Prediction for Congress

The end of the shutdown came with resumption of ‘normal order’ on budgeting.  A large group from both the House and Senate are to ‘resolve’ issues such as the budget for 2014, tax reform and entitlement reform.

Sounds very similar to the ‘super committee’ and many of the key players are the same.

We all know the bottom line position of both sides.  Democrats insist on increasing revenue through either tax increases or elimination of tax ‘loopholes’.  Republicans insist on no new taxes.

Given that base position there can be no long term resolution.  With even more intransigence on the sequester (Democrats want it eliminated, Republicans want it maintained) there is even less opportunity for progress.

While the Democrats generally refuse to even acknowledge the unsustainable nature of entitlements there is virtually no opportunity for reform.

So, what can we expect?

I think the Republicans will see themselves as the underdog in these negotiations and will not press for any substantial changes.  They won’t want to be blamed, once again, for a shutdown and this immediately puts them on the defensive.

Democrats have the upper hand, whether deserved or not, and will argue strongly to increase taxes and spending.  It is likely that they will win the argument.

My prediction:

FICA taxes will be expanded beyond the current $112,000 dollar income limit.  I doubt that there will be any means testing or increase in retirement age.  (This simply pushes back the date for failure and does nothing to reduce the long term obligations and eventual collapse of the system.)

Tax ‘loopholes’ on corporate earnings will be eliminated.  (This will make our products even more costly and that cost will be passed on to the consumer.  Net effect – more job losses in the U.S.)

Some minor tinkering with the personal income tax that permits lowering the tax rate on earnings below $250,000.  Don’t expect more than a 1-5% decrease.

Defense spending will escape the sequester lowering the overall impact of the sequester and reducing future savings.

I doubt that anything more than these minor adjustments will occur and the impact will be to increase taxes and continued deficit spending with no end in sight.  The economy will be even more crippled and we will slowly lose our position of leadership in the world.

What should happen:

Entitlement spending is the key to our long term debt and must be addressed.

At a minimum we should have means testing (limit entitlements to wealthy individuals.  They are supposed to be a ‘safety net’ after all and should not be given out to everyone), increase the retirement age and expand contributions above the $112,000 earnings limit.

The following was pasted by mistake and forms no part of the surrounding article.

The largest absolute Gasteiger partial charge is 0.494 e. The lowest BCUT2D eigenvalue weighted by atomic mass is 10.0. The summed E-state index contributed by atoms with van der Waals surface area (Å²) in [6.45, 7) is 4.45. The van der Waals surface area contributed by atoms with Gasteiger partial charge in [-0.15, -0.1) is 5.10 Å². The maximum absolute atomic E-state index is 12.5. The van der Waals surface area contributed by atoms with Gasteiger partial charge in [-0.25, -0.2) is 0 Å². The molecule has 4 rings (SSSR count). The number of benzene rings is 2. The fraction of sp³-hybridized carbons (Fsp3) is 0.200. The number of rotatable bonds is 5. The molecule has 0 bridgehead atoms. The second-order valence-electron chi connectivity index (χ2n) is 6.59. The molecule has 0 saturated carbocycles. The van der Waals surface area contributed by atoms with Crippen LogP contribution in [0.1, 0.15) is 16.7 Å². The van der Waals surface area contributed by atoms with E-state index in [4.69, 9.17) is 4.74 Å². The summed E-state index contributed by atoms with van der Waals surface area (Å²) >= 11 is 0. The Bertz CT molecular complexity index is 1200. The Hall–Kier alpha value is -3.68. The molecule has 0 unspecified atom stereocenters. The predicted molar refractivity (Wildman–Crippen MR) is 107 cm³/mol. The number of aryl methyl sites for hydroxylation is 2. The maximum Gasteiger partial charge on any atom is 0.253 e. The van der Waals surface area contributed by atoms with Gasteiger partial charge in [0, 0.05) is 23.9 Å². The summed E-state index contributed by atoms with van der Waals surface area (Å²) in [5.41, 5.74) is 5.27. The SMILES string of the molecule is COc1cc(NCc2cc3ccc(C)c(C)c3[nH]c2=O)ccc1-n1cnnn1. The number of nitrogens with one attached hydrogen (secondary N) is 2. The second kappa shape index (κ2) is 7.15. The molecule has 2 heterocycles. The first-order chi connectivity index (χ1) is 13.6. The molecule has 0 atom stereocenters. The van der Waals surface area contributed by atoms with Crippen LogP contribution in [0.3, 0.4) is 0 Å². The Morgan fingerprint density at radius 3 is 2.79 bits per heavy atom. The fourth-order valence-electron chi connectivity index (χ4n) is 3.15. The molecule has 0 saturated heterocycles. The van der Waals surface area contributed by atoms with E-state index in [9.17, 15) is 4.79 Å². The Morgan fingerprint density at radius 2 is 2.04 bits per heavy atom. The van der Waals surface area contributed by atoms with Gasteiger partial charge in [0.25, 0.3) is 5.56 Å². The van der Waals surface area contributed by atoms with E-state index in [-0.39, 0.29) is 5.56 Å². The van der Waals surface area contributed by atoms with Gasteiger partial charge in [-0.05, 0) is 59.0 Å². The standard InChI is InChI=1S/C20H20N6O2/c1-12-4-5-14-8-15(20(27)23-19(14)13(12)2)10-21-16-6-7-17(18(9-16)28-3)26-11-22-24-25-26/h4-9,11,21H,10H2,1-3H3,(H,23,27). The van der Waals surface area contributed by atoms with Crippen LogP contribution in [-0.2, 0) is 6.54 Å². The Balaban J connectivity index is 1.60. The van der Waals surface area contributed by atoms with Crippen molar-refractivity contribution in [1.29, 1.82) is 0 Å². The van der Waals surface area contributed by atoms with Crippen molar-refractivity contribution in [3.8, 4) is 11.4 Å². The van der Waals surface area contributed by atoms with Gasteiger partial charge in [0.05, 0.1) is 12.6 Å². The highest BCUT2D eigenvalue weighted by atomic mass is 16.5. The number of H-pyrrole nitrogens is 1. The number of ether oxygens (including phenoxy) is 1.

An even better plan would be to allow 1/3 of the contributions to be placed in a ‘personal savings account’ reducing the government’s obligation and guarantee while increasing the potential value of the program.

Taxes are key to economic growth and the primary source of revenue for the functioning of government.  Everyone agrees that they are too complex and a major contributor to ‘cronyism’.  It is also well documented that our corporate taxes are the highest in the world.

Adopting the Fair Tax in place of the existing income tax would dramatically improve our economy.

  1. Eliminate the dreaded IRS.
  2. Eliminate taxes on earnings or income and effectively improves our competitive position in the world.  Business would be drawn to the U.S. rather than pushed out of the country.
  3. Puts the consumer in control of their tax burden.  If they spend more they will pay more taxes.  Spend less and pay fewer taxes.
  4. Encourages savings.  What you don’t spend is not taxed and those savings are available to sustain economic growth through investment in business.
  5. FICA is eliminated and entitlement spending is funded from the general tax fund.  Eliminates the argument that S.S and Medicare is funded from a separate revenue stream and clarifies the true cost of these programs.

No other action has the stimulus effect that adopting the Fair Tax would have on the economy.  Once adopted we could concentrate of removing unnecessary regulation and non-essential government bureaucracy.

The emphasis should be on entitlement reform (long term debt) and taxes (current fiscal policy).



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